I’d like to see kids that have to cath get together. Some of the support groups are for kids with exstrophy but they don’t all cath. The exstrophy part of it hasn’t been a problem yet, it’s more this daily, every three hours, and carrying your supplies, that affects him right now. So I’d like to see more of that, with the kids actually talking to each other rather than talking to the parents, because I think sometimes if they hear it from people other than their parents, it clicks quicker, or reinforces.
Otherwise, just focus on the positive, and let them know it’s just a teeny part of who they are, it’s not what they’re all about.
Mother of Eric, age 8
Keep them in the loop
I really think unless the kid is cognitively compromised, significantly cognitively compromised, keep them in the loop. Don’t lie to them. Do not lie to your kids, do not. I learned that many kids ago! …
We did a lot of prep to get her ready, just talked, used the words and just explained it very matter of factly. “This is what we are doing and this is why we are doing it. Do you have questions? Do you want to learn how”? As much as I’ve been able to I’ve tried to empower her from day one. Sometimes it’s worked and sometimes it hasn’t, but the general habits are there. The approach has been to empower her to take responsibility for her medical care.
Mother of Amalia, age 9
It really helped
I think when Elizabeth started the Coping Clinic that was helpful too. We started because she couldn’t cath. And the nurse said, “You know, she’s so anxious, maybe relaxation therapy, that kind of a thing…” So that’s how we got introduced to Lauren.
Elizabeth learned some relaxation techniques and breathing, not to be afraid to cath…and then it really just overlapped in her life. We’d see Lauren off and on. It really helped, I found out. Since she started high school, she sees Lauren a lot.
Mother of Elizabeth, age 16
I told Manny that he is special, that’s why God made him that way, right, Manny? So you can teach the other children that need to cath how to do it…and if I could take it from him and give it to myself, I would. I would definitely do it.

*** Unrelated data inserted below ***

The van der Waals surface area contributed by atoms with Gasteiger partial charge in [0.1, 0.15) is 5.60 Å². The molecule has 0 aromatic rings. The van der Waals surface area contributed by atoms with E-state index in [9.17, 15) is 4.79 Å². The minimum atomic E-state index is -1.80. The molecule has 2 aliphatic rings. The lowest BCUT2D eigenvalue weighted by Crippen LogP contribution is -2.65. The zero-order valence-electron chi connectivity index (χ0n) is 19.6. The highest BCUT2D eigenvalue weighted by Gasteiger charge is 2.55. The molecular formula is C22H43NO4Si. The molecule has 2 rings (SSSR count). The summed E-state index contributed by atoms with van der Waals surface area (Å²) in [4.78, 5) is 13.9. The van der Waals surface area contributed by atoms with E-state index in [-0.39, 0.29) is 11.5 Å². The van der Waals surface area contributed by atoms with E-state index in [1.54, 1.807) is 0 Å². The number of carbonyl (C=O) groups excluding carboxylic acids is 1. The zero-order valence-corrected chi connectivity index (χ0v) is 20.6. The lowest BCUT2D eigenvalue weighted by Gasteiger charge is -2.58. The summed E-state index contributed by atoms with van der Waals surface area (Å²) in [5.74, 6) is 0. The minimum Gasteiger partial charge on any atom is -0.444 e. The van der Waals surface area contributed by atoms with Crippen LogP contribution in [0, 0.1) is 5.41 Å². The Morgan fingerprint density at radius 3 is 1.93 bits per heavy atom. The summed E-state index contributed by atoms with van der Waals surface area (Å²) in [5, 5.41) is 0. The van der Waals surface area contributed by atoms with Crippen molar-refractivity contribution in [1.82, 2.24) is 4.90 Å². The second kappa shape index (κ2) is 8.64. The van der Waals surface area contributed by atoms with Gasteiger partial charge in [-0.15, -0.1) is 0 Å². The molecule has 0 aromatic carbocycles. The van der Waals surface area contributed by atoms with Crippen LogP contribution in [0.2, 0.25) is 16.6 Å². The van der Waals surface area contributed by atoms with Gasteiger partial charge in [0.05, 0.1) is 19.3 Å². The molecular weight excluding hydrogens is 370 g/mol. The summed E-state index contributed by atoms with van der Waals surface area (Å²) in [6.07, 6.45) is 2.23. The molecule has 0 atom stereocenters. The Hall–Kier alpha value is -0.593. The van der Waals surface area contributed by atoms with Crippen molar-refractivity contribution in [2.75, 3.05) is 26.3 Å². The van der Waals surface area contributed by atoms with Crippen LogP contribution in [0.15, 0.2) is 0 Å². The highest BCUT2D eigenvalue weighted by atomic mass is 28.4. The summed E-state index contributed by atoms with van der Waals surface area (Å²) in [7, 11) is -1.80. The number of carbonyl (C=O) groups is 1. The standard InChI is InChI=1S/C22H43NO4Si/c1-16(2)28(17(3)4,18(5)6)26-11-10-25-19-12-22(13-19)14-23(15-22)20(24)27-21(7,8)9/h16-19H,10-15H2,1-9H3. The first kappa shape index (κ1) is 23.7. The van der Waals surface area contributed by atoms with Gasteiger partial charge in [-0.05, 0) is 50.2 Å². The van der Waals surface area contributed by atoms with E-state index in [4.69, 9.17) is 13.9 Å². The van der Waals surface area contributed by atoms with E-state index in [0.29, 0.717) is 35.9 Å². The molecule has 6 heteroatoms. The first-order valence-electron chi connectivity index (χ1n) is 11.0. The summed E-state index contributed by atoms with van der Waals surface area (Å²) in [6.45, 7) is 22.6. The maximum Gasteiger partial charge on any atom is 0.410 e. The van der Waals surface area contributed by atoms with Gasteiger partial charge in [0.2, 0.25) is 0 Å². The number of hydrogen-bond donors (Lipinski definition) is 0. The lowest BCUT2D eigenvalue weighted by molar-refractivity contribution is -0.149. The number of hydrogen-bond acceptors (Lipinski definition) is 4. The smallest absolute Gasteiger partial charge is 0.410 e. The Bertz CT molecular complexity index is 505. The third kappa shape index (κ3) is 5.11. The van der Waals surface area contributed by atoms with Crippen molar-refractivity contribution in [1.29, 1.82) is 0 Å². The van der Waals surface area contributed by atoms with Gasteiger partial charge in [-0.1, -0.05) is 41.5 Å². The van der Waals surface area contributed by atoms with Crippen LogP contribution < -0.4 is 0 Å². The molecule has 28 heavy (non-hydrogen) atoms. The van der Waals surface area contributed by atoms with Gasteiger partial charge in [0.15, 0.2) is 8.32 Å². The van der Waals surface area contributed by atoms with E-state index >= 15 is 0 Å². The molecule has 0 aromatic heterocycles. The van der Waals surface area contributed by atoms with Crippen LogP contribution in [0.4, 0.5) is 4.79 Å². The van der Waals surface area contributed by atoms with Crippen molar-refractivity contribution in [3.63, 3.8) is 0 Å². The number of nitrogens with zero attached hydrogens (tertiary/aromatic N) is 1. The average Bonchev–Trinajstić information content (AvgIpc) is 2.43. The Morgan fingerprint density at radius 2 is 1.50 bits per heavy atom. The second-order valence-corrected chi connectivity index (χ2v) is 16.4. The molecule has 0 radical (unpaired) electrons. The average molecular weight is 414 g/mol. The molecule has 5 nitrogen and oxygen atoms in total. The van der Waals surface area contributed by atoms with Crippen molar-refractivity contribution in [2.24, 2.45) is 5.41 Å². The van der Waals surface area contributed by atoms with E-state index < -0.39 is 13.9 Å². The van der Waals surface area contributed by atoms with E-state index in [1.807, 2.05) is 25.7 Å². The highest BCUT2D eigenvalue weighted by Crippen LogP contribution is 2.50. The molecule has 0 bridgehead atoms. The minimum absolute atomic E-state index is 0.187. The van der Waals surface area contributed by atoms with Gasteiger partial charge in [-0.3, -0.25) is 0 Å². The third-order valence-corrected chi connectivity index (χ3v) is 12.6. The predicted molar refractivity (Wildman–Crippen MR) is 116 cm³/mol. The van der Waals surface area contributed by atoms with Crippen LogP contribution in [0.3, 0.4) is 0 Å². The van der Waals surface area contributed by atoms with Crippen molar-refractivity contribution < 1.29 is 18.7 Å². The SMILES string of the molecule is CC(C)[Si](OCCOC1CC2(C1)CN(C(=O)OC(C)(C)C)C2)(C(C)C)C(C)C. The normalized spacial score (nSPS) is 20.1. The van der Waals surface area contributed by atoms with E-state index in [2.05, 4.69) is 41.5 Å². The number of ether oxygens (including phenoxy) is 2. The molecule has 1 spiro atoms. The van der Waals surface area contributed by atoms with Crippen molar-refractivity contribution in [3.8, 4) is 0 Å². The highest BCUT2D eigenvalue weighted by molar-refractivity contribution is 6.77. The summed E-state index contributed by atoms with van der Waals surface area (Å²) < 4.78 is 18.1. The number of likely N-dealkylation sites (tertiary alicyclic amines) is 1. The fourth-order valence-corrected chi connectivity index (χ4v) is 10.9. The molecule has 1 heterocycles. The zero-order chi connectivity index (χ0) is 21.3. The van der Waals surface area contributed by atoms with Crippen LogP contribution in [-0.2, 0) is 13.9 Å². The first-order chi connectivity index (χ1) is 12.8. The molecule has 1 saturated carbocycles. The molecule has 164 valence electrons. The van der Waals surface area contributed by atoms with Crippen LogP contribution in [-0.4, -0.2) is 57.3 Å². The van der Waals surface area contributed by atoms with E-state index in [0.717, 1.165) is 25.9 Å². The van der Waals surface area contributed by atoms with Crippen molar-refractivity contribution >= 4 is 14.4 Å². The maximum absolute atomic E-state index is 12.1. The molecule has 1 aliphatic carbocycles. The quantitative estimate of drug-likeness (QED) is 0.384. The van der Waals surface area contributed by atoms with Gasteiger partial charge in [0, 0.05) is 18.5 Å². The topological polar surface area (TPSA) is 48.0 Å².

Mother of Manny, age 10
Trying to deal with the emotional side
I would always say to the teachers, “You worry about his academics. I’m not caring about that right now. I’m worried about his emotional state.” That was always my thing. “You’re not getting that if he’s emotionally upset, he’s not going to learn!”
So I’m trying to deal with the emotional side that I’m seeing, and to me, the academics will come. Like now, he’s in the 12th grade and since he’s had his transplant, he’s free to put his mind to the books where he couldn’t do it before! The teachers would say, “Oh, he’s daydreaming.” Well, Isaiah would verbally talk about living, dying. I think he was worried about that, and if you’re a kid, you’re going to be thinking about that!
I used to try to get Isaiah to go talk to a psychologist but that’s another story in itself, because Isaiah, he’s not talkative. Well, he’s talkative, but it’s with people he feels comfortable with. I used to always say, “You need to have another outlet. You need to be able to talk to somebody,” and he’d say, “Well, I talk to you!” And I was like, no, because now as he gets older, I’m seeing that as a boy, there’s some things you’re not going to want to tell your mom! And catheterizing, you know, as you’re a teenager, that must bring a whole lot of other issues! So I know there’s things he probably wants to talk about, but I could not get him to. He saw a few psychologists but it was very short-lived.